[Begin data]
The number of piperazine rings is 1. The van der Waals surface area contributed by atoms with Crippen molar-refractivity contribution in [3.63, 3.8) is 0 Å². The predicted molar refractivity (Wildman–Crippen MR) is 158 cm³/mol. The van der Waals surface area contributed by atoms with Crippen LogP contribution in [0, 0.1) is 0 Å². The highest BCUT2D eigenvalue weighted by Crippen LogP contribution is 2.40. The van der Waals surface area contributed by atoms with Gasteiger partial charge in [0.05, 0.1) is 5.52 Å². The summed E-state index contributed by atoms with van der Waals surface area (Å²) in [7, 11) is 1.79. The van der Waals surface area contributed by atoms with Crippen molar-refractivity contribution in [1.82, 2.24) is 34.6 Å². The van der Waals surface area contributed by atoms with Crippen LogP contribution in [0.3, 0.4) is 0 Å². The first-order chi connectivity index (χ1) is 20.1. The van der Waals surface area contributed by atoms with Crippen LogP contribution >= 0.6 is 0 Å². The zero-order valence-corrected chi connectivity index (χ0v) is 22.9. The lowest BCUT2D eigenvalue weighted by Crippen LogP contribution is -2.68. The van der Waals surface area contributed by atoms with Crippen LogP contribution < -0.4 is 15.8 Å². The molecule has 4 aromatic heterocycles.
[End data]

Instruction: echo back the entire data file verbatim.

The number of piperazine rings is 1. The van der Waals surface area contributed by atoms with Crippen molar-refractivity contribution in [3.63, 3.8) is 0 Å². The predicted molar refractivity (Wildman–Crippen MR) is 158 cm³/mol. The van der Waals surface area contributed by atoms with Crippen LogP contribution in [0, 0.1) is 0 Å². The highest BCUT2D eigenvalue weighted by Crippen LogP contribution is 2.40. The van der Waals surface area contributed by atoms with Gasteiger partial charge in [0.05, 0.1) is 5.52 Å². The summed E-state index contributed by atoms with van der Waals surface area (Å²) in [7, 11) is 1.79. The van der Waals surface area contributed by atoms with Crippen molar-refractivity contribution in [1.82, 2.24) is 34.6 Å². The van der Waals surface area contributed by atoms with Crippen LogP contribution in [0.3, 0.4) is 0 Å². The first-order chi connectivity index (χ1) is 20.1. The van der Waals surface area contributed by atoms with Crippen LogP contribution >= 0.6 is 0 Å². The zero-order valence-corrected chi connectivity index (χ0v) is 22.9. The lowest BCUT2D eigenvalue weighted by Crippen LogP contribution is -2.68. The van der Waals surface area contributed by atoms with Crippen LogP contribution < -0.4 is 15.8 Å². The molecule has 4 aromatic heterocycles.